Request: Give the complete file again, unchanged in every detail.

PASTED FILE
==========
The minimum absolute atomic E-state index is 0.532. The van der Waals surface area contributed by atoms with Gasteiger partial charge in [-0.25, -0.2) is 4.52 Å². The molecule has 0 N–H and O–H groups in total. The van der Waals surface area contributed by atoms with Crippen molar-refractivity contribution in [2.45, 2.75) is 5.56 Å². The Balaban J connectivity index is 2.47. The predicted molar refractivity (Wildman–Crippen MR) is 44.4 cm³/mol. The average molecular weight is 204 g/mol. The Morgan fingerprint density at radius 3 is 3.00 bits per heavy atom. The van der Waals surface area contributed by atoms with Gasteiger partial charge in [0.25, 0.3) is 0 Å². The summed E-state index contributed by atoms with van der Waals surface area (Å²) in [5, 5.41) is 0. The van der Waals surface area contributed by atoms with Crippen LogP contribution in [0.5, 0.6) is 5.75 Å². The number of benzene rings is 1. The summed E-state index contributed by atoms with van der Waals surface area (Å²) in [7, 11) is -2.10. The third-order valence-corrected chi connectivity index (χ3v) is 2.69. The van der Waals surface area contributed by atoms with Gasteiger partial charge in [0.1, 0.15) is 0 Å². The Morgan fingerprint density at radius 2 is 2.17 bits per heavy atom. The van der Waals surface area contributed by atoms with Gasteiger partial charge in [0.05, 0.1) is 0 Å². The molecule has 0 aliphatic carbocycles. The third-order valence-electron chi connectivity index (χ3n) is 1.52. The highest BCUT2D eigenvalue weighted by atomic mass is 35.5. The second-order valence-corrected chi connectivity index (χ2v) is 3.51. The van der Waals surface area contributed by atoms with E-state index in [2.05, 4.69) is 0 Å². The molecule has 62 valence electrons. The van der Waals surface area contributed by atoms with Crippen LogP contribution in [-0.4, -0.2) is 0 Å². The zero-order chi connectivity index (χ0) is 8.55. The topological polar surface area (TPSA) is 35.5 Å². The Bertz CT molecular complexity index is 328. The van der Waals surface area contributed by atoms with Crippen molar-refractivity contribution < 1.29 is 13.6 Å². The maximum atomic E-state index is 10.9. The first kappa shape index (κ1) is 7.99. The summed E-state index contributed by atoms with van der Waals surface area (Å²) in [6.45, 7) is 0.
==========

The minimum absolute atomic E-state index is 0.532. The van der Waals surface area contributed by atoms with Gasteiger partial charge in [-0.25, -0.2) is 4.52 Å². The molecule has 0 N–H and O–H groups in total. The van der Waals surface area contributed by atoms with Crippen molar-refractivity contribution in [2.45, 2.75) is 5.56 Å². The Balaban J connectivity index is 2.47. The predicted molar refractivity (Wildman–Crippen MR) is 44.4 cm³/mol. The average molecular weight is 204 g/mol. The Morgan fingerprint density at radius 3 is 3.00 bits per heavy atom. The van der Waals surface area contributed by atoms with Gasteiger partial charge in [0.25, 0.3) is 0 Å². The summed E-state index contributed by atoms with van der Waals surface area (Å²) in [5, 5.41) is 0. The van der Waals surface area contributed by atoms with Crippen LogP contribution in [0.5, 0.6) is 5.75 Å². The number of benzene rings is 1. The summed E-state index contributed by atoms with van der Waals surface area (Å²) in [7, 11) is -2.10. The third-order valence-corrected chi connectivity index (χ3v) is 2.69. The van der Waals surface area contributed by atoms with Gasteiger partial charge in [0.1, 0.15) is 0 Å². The Morgan fingerprint density at radius 2 is 2.17 bits per heavy atom. The van der Waals surface area contributed by atoms with Gasteiger partial charge in [0.05, 0.1) is 0 Å². The molecule has 0 aliphatic carbocycles. The third-order valence-electron chi connectivity index (χ3n) is 1.52. The highest BCUT2D eigenvalue weighted by atomic mass is 35.5. The second-order valence-corrected chi connectivity index (χ2v) is 3.51. The van der Waals surface area contributed by atoms with E-state index in [2.05, 4.69) is 0 Å². The molecule has 62 valence electrons. The van der Waals surface area contributed by atoms with Crippen LogP contribution in [-0.4, -0.2) is 0 Å². The zero-order chi connectivity index (χ0) is 8.55. The topological polar surface area (TPSA) is 35.5 Å². The Bertz CT molecular complexity index is 328. The van der Waals surface area contributed by atoms with Crippen molar-refractivity contribution < 1.29 is 13.6 Å². The maximum atomic E-state index is 10.9. The first kappa shape index (κ1) is 7.99. The summed E-state index contributed by atoms with van der Waals surface area (Å²) in [6.45, 7) is 0.